Gender imbalance in STEM: does it add up?

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Shannon Hong, Reporter

High school curriculums are designed so that students can take courses that will prepare them for a successful future. As students leave the comfort of their classrooms and enter the professional world, they are offered a wide variety of career options, some of which are considered STEM: science, technology, engineering and math.

According to various studies and statistics, there is a lack of female representation in these fields, both in and out of the classroom. A cause of this imbalance may be gender stereotypes.

“I think there’s a lot of stereotypes; they don’t necessarily mean to push [girls] away from STEM fields but they just subconsciously do,” junior Hallie Wall said.

This may not always be the case. Sophomore Ethan Stone said that when students are required to take certain classes such as math or prerequisites for other courses, there is a relatively equal balance between the number of boys and girls. But according to Stone, when students have more freedom to select the courses that best fit with them — which generally occurs during junior year — the situation changes.

“From what I’ve heard, I think there is a bit of gender imbalance with biology having more girls and physics having more guys,” Stone said.

Last year during course registration, junior Katie Anderson noticed this gender imbalance; she saw that when IB program students were choosing their science classes, there was a distinct gender gap. Although she ended up going on the physics route, Anderson said this imbalance is likely a result of the stereotype that males often dominate the maths and sciences.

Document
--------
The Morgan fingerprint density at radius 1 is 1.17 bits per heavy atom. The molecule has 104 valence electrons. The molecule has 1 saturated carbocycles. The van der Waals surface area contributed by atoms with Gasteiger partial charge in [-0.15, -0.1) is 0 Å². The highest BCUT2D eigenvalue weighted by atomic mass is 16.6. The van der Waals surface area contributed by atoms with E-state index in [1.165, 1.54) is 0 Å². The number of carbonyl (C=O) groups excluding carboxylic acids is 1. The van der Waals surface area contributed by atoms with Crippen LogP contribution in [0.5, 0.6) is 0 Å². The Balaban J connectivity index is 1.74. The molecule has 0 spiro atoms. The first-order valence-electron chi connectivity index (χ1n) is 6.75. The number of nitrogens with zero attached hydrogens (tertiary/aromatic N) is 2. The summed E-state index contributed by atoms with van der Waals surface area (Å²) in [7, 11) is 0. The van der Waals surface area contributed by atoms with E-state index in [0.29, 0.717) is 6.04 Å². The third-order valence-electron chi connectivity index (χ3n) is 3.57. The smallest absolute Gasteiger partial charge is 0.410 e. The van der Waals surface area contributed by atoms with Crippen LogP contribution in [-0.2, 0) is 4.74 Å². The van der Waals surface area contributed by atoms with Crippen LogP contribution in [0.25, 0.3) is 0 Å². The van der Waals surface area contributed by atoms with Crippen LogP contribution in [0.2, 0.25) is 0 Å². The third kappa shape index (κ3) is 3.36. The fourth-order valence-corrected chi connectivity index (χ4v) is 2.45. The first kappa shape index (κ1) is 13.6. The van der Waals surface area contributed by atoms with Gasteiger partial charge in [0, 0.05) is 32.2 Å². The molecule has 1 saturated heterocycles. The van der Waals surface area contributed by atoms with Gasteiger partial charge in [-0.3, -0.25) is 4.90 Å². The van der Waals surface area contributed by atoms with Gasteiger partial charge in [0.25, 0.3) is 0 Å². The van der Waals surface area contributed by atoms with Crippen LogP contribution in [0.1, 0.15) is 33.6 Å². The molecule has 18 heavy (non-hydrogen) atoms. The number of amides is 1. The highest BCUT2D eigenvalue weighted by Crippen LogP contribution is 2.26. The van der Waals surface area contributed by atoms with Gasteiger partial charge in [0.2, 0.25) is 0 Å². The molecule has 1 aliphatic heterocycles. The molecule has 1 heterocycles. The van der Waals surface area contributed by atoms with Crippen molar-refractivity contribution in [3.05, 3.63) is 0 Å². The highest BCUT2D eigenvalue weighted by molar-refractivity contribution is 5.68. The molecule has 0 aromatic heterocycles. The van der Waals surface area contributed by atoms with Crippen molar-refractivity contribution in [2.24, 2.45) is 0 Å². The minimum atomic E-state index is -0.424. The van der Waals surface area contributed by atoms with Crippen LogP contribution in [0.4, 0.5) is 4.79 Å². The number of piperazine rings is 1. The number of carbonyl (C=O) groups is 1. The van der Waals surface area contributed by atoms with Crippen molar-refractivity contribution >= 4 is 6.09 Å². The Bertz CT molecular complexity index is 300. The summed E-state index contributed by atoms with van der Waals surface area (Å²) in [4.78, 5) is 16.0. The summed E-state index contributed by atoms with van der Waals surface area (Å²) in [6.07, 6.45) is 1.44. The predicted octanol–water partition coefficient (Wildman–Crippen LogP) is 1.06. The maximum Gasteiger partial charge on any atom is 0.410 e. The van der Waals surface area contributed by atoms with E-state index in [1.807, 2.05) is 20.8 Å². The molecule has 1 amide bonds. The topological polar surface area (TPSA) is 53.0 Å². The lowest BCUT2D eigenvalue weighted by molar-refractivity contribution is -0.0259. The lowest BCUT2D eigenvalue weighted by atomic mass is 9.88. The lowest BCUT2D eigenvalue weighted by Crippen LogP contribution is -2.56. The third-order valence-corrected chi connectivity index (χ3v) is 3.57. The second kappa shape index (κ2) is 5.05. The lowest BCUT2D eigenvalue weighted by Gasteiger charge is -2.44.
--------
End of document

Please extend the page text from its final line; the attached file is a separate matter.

“It seems to be that women are better at relational aspects of things and men tend to be more clinical and analytical. So that could be a reason why they tend to excel in math-based and science-based things and women tend to excel in English and writing-based things,” Anderson said.

Over the years, stereotypes such as these affect the career paths that female students will eventually choose. As as a result of this, junior Ryan Brownell said that it’s less socially acceptable for girls to go into STEM fields, particularly those related to engineering and math.

“When I think of a mechanic, I usually think of a man. It’s purely wrong, [but] there’s just this male ideology that goes with being a mechanic and engineering is kind of part of that whole idea,” Brownell said.

On the other hand, junior Johnson Kuang said he believes that the societal expectation of boys being better at math and science has never applied to his computer science class.

“Honestly, it’s about who works harder, it’s not about any preconceived stereotypes. In the end, we found that the girls that were in the class did better than most guys because they worked harder at it,” Kuang said.

Similarly, Wall said that conventional image of there being less women involved in STEM is motivating her rather than hindering her.

“Having that stereotype of guys are better at it is encouraging me because I’m the kind of person that if I get told I can’t do it, then I have to prove them wrong,” Wall said.

Anderson said that with all of this heightened awareness about girls in STEM, it’s still important to recognize that one’s interest in the subject should always rule over the improvement of gender-based statistics.

“I feel like people should go into a field they’re genuinely passionate about, not just because we need to fill a gender gap,” Anderson said.

Although it’s questionable as to whether or not the gender gap in STEM fields will ever completely close, sophomore Ingrid Bautista said there is no doubt that it has improved significantly in recent years.

“You hear how usually [STEM] is male-dominant and whenever there’s a female breakthrough, it’s pretty big,” Bautista said.  “Being a female, it’s empowering and inspirational. It shows I can be so much more.”